By Dashmeet Kaur
Who here LOVES dogs? *Raise your ears because c’mon! How can a sane person think otherwise?*
A dog is a gentleman. Petting a dog could be as soothing to the mind and heart as deep meditation and almost as good for the soul as a prayer. They love unconditionally, forgive immediately and are the truest of friends. Their agenda is simple: “I want to go out, come in, lick your face lovingly, follow you everywhere and anywhere, play with you and the list goes on”. There are clearly no ulterior motives and that makes relationships with people as boring as a bowl of oatmeal.
While it’s impossible for one person to pet all these darling, furry, four-legged canines, there are kids out there who are doing the next best thing— bringing shy shelter dogs out of their shells!
This innovative new idea, the Shelter Buddies Reading Program, is already making a massive difference for these canines at the Humane Society of Missouri. This program encourages the kids to read to a completely non-judgmental audience and also help these often timid and anxious shelter dogs to adapt to the presence of humans. You can say anything to a dog, and you’ll be awarded with a look that says, ‘Woof woof, you’re right! I never would’ve thought of that!” Also because no one appreciates the very special genius of the conversation as a man’s-best-friend does.
JoElyn Klepacki, the assistant director of education at the Missouri Humane Society, says “Dogs in a shelter environment exhibit a lot of signs of anxiety and show stress signals, so we wanted to do something to comfort them, and we have a lot of children in our area who are really engaged and they ask,’ How can I help? How can I make a difference?'” And this is just very inspiring!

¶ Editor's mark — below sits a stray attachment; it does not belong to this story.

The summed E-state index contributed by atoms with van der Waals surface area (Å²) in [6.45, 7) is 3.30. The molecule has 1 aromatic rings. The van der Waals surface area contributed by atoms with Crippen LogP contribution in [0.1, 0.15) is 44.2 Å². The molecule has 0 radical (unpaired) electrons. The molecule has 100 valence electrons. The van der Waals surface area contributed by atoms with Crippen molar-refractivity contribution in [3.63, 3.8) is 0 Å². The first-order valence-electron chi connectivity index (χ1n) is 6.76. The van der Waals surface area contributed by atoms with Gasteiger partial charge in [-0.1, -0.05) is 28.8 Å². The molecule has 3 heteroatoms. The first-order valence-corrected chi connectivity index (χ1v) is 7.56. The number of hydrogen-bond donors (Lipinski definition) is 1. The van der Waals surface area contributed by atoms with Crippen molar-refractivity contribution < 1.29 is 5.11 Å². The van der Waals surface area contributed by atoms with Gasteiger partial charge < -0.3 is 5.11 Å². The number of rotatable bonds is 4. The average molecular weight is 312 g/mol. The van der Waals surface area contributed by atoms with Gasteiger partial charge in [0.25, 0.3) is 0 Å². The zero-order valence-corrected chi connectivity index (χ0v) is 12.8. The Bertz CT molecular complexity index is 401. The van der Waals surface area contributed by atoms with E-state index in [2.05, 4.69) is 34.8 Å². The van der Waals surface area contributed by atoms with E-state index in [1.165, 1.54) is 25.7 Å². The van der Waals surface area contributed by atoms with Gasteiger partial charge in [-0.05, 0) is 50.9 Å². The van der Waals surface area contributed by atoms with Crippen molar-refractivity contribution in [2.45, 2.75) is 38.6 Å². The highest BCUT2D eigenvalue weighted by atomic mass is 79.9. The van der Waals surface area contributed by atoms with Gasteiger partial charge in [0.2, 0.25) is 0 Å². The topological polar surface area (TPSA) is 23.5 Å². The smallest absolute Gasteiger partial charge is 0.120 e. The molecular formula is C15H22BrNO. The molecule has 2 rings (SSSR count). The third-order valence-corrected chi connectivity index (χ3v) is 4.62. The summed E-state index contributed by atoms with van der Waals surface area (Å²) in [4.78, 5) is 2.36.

Not only this
- The kids also go through a training program that teaches them to understand the perspective of dogs in a shelter environment.
- It helps in understanding dogs’ body language and make them feel connected.
- It allows students to practice the skill of reading.
- Children who have self-esteem issues can be given a major boost through such activities.
- Kids can carry their own books to read to these bundles-of-joy or borrow from the shelter’s extensive library of animal-related books.
These furry balls often act more human than canine. The goal is to get the dog to come to the front of the kennel by the time the kids finish a book or two. The dogs that approach the kennel are adopted more quickly and this helps these dogs to get a “forever home”. Treats are also passed to them, striking a positive impact in their behavior.
They have access to every moment. They sit on the laps, cuddle like an infant would (no matter the size), witness acts of affection and the play of children. Like any relationship, this special one has its costs; some plaster would fall, some cushions would open, some rugs would shred but the sheer balance of joy and amusement and protection and companionship is incomparable.
If given the choice, I’d rather vote for a dog.